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Dark WorkThe Business of Slavery in Rhode Island$
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Christy Clark-Pujara

Print publication date: 2016

Print ISBN-13: 9781479870424

Published to NYU Press Scholarship Online: January 2017

DOI: 10.18574/nyu/9781479870424.001.0001

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PRINTED FROM NYU Press SCHOLARSHIP ONLINE (www.nyu.universitypressscholarship.com). (c) Copyright University of NYU Press Press, 2021. All Rights Reserved. An individual user may print out a PDF of a single chapter of a monograph in NYSO for personal use.date: 19 September 2021

Building a Free State and Nation

Building a Free State and Nation

(p.131) 6 Building a Free State and Nation
Dark Work

Christy Clark-Pujara

NYU Press

This chapter reveals how black Rhode Islanders attached themselves to state and national institutions—the state militia, public schools, and the federal army—in their pursuit of inclusion and equality. During the Dorr Rebellion—a constitutional crisis centered on the expansion of the vote to men who did not own property—black men enlisted with the local militia to restore order; they hoped their service would be rewarded with a restoration of their right to vote. Black Rhode Islanders also successfully integrated the state’s public schools. And when the southern states began to secede from the Union they volunteered to fight to keep the United States of America whole and to free their enslaved brothers and sisters. Black Rhode Islanders understood that their quest for citizenship was tied to their ability to become part of state and national institutions, even when they were not welcomed or invited to join.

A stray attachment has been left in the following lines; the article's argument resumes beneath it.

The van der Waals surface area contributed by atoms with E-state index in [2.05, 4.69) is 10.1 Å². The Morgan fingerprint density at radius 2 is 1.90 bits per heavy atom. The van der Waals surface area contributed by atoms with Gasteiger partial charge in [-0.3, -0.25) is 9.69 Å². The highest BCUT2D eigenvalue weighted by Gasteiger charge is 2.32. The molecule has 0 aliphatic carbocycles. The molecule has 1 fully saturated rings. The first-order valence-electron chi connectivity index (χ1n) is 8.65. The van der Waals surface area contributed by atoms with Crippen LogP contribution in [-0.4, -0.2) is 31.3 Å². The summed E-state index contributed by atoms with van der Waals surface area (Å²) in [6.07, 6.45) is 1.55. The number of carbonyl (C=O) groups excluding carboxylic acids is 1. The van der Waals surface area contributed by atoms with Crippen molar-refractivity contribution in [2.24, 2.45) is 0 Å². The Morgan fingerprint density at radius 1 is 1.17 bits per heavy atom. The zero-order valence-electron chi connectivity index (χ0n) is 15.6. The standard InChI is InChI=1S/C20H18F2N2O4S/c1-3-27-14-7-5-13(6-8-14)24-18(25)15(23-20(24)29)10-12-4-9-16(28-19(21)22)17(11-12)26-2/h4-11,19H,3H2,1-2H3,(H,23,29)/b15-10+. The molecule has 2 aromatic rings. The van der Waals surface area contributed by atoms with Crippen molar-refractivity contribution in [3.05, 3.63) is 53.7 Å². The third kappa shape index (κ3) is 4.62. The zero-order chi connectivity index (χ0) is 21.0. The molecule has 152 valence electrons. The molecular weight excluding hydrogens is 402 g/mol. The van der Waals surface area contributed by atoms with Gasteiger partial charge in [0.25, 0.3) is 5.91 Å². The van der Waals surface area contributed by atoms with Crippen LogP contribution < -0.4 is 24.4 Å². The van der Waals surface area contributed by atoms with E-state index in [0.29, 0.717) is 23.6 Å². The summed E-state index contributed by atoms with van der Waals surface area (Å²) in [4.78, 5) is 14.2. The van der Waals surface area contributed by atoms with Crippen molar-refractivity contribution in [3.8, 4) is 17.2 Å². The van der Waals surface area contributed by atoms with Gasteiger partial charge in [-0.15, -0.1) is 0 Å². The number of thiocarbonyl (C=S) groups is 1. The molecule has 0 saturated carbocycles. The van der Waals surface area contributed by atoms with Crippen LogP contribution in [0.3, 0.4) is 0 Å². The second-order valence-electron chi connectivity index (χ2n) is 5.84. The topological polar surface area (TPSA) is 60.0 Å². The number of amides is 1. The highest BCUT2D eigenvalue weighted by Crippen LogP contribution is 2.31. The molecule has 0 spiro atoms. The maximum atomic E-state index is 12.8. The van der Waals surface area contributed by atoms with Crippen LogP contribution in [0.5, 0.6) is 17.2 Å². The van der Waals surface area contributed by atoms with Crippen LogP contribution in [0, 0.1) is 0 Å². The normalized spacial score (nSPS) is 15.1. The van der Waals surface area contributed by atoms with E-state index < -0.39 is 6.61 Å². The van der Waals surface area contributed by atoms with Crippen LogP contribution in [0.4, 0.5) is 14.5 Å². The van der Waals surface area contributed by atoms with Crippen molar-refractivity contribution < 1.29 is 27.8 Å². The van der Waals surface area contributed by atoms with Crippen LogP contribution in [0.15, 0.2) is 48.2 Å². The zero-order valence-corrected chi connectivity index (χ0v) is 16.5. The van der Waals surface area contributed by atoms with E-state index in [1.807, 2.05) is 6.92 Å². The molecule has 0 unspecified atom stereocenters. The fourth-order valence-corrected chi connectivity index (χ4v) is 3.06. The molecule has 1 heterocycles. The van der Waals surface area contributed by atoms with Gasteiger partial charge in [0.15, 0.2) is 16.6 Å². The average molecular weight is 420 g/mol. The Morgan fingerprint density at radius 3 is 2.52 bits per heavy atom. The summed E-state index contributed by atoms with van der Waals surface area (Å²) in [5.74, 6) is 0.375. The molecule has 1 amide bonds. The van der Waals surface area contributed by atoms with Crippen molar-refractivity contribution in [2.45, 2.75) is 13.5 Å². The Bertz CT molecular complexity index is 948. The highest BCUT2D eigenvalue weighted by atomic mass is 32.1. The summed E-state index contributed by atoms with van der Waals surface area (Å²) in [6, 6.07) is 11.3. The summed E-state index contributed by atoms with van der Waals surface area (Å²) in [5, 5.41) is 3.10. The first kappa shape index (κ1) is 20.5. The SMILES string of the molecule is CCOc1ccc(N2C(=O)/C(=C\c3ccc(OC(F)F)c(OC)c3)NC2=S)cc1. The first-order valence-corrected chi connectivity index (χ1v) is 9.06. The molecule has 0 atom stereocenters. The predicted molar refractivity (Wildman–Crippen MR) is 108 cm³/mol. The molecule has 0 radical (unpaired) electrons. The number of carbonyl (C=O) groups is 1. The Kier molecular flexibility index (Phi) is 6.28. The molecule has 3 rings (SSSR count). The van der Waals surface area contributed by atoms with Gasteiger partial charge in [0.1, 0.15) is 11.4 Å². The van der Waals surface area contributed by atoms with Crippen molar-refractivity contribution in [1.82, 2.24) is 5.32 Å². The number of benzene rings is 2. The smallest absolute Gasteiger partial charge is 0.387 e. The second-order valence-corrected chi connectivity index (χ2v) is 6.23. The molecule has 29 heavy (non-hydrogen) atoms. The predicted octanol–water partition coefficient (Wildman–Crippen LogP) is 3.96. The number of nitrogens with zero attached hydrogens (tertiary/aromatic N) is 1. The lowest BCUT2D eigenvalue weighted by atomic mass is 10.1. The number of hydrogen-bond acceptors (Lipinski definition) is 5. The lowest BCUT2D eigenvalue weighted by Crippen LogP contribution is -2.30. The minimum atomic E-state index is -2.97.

Keywords:   Dorr Rebellion, Fourteenth Regiment, Civil War, public school(s)

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